Welcome to Justanswer! I am Dr. Altman and happy to assist you both today!
Thank you for your question, the great news is the lump is small and you can monitor it closely for changes in size, shape, or consistency. First and foremost, in order to determine if they are benign (noncancerous) lumps versus malignant (cancerous) lumps is to have your veterinarian evaluate and aspirate (poke with a needle) the lumps to evaluate the material under the microscope
This is really the only way to differentiate the concerning from the non concerning lumps definitively because a cancerous versus a noncancerous lump can appear identical on presentation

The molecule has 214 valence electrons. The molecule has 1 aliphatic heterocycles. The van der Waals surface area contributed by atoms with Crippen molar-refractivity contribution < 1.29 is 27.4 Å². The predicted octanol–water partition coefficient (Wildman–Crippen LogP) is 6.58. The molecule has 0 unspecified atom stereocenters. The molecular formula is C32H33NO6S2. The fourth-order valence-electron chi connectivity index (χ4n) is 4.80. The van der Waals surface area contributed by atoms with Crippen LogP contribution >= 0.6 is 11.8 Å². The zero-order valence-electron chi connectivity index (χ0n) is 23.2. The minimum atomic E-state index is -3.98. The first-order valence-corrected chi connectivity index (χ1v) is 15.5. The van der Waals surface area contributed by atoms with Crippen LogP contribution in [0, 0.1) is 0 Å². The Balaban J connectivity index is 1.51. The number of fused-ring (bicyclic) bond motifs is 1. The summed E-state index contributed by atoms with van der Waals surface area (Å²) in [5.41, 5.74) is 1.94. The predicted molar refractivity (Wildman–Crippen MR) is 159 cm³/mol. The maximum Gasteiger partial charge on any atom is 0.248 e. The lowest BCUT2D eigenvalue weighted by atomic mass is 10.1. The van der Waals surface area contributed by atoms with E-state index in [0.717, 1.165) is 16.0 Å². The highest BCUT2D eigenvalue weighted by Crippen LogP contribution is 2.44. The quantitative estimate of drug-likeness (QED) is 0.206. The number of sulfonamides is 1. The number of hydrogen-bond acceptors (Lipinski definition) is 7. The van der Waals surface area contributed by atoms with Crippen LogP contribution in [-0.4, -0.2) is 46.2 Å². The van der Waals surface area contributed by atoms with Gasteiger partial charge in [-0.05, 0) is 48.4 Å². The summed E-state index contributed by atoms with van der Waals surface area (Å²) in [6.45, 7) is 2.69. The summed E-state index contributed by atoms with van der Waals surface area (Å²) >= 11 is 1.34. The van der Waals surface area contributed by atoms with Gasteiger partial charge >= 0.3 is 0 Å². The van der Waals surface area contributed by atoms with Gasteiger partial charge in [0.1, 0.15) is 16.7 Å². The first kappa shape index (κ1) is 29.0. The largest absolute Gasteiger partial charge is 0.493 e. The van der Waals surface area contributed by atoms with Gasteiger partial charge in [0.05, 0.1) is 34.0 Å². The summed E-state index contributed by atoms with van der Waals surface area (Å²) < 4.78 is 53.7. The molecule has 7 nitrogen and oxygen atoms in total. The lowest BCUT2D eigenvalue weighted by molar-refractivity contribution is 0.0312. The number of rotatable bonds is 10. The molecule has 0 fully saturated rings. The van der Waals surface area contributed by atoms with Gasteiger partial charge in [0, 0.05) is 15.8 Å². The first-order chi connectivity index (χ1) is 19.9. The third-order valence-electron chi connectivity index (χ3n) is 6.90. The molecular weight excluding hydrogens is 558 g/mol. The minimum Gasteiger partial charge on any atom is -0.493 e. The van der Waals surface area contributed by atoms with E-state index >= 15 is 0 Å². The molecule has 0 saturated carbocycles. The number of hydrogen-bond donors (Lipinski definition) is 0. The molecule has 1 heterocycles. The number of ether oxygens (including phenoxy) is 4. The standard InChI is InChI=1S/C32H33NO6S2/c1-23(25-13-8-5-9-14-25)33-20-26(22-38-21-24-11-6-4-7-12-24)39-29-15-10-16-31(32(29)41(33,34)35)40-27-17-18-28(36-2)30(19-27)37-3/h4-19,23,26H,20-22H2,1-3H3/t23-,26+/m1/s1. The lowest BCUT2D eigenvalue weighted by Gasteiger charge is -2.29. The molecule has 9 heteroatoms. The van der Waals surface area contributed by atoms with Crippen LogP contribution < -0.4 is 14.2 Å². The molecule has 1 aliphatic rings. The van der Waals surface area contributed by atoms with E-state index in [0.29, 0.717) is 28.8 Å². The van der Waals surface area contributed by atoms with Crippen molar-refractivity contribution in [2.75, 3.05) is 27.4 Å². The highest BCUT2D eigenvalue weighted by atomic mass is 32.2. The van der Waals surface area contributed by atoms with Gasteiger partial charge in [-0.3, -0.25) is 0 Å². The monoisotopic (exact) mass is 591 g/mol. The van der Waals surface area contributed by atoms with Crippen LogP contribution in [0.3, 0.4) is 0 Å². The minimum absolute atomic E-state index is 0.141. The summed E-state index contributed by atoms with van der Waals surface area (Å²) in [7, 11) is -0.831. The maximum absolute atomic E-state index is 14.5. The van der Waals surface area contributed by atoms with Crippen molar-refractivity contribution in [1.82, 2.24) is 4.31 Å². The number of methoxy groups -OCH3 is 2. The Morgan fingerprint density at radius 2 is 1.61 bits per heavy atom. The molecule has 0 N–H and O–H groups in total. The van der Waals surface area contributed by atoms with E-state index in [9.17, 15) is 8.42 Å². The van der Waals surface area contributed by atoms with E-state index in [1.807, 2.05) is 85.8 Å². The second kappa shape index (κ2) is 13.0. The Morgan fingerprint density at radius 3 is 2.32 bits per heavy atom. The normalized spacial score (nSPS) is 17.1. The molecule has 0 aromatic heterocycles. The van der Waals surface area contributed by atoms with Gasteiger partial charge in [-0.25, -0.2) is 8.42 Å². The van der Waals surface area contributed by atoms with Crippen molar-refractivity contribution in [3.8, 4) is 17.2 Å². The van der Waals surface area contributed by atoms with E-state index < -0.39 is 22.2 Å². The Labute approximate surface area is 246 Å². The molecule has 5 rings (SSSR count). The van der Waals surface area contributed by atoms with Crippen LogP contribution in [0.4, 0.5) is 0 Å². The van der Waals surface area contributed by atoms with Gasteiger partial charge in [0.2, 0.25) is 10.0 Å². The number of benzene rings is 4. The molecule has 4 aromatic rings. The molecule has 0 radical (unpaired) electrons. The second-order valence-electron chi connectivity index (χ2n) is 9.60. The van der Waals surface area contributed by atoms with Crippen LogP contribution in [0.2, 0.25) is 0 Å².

Evaluation under the microscope will be looking at the lump at a cellular level. Do the cells look normal, is it sebaceous or oil material that is benign or even fatty material indicating a lipoma or are the cells abnormal in appearance? This information is critical in order to diagnose the lump origin and whether it should be removed sooner versus later
Some tell tale signs that a lump might be more of a concern include whether it is rapidly growing, it is bothersome (scratching, licking), it is not easily picked up from the underlying tissue indicating it is attached to the muscle layer. This can be helpful but not 100 % definitive as a fine needle aspiration would be
I always advise photographing the lump with a ruler or coin next to the lump to measure the size weekly or in dark skinned dogs where it is not as readily viewable measuring with a ruler on a regular basis
Please let me know if this information makes sense and any additional questions I can assist with today
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